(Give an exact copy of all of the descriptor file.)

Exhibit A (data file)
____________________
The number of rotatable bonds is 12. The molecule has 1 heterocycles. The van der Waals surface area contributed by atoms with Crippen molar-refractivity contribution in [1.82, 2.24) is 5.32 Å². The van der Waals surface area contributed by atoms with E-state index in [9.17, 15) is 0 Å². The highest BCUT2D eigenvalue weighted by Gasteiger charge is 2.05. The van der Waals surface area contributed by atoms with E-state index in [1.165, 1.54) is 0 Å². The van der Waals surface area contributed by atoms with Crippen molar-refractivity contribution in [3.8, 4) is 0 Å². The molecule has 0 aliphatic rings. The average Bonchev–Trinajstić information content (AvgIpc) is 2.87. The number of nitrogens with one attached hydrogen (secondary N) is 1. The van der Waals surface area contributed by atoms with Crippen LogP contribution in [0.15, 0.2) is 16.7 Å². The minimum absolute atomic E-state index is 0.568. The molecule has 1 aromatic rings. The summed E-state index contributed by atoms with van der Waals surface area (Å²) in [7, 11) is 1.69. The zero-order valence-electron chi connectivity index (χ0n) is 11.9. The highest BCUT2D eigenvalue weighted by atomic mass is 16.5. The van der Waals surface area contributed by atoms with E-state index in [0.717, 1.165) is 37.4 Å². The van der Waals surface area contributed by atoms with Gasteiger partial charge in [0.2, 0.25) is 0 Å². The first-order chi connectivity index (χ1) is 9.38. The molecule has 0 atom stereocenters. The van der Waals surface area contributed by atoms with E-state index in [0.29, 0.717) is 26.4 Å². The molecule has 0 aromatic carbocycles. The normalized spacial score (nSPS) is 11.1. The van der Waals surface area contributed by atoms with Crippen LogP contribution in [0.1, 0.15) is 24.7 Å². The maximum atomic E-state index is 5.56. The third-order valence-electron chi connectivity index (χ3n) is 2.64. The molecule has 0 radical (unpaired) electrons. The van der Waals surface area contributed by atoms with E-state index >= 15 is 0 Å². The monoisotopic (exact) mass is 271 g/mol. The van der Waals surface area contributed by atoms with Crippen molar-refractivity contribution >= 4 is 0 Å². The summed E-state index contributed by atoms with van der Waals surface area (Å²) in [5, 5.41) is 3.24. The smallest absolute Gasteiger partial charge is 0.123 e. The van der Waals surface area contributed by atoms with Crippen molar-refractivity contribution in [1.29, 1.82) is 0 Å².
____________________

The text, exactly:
The number of rotatable bonds is 12. The molecule has 1 heterocycles. The van der Waals surface area contributed by atoms with Crippen molar-refractivity contribution in [1.82, 2.24) is 5.32 Å². The van der Waals surface area contributed by atoms with E-state index in [9.17, 15) is 0 Å². The highest BCUT2D eigenvalue weighted by Gasteiger charge is 2.05. The van der Waals surface area contributed by atoms with E-state index in [1.165, 1.54) is 0 Å². The van der Waals surface area contributed by atoms with Crippen molar-refractivity contribution in [3.8, 4) is 0 Å². The molecule has 0 aliphatic rings. The average Bonchev–Trinajstić information content (AvgIpc) is 2.87. The number of nitrogens with one attached hydrogen (secondary N) is 1. The van der Waals surface area contributed by atoms with Crippen LogP contribution in [0.15, 0.2) is 16.7 Å². The minimum absolute atomic E-state index is 0.568. The molecule has 1 aromatic rings. The summed E-state index contributed by atoms with van der Waals surface area (Å²) in [7, 11) is 1.69. The zero-order valence-electron chi connectivity index (χ0n) is 11.9. The highest BCUT2D eigenvalue weighted by atomic mass is 16.5. The van der Waals surface area contributed by atoms with E-state index in [0.717, 1.165) is 37.4 Å². The van der Waals surface area contributed by atoms with Gasteiger partial charge in [0.2, 0.25) is 0 Å². The first-order chi connectivity index (χ1) is 9.38. The molecule has 0 atom stereocenters. The van der Waals surface area contributed by atoms with E-state index in [0.29, 0.717) is 26.4 Å². The molecule has 0 aromatic carbocycles. The normalized spacial score (nSPS) is 11.1. The van der Waals surface area contributed by atoms with Crippen LogP contribution in [0.1, 0.15) is 24.7 Å². The maximum atomic E-state index is 5.56. The third-order valence-electron chi connectivity index (χ3n) is 2.64. The molecule has 0 radical (unpaired) electrons. The van der Waals surface area contributed by atoms with E-state index >= 15 is 0 Å². The monoisotopic (exact) mass is 271 g/mol. The van der Waals surface area contributed by atoms with Crippen molar-refractivity contribution >= 4 is 0 Å². The summed E-state index contributed by atoms with van der Waals surface area (Å²) in [5, 5.41) is 3.24. The smallest absolute Gasteiger partial charge is 0.123 e. The van der Waals surface area contributed by atoms with Crippen molar-refractivity contribution in [1.29, 1.82) is 0 Å².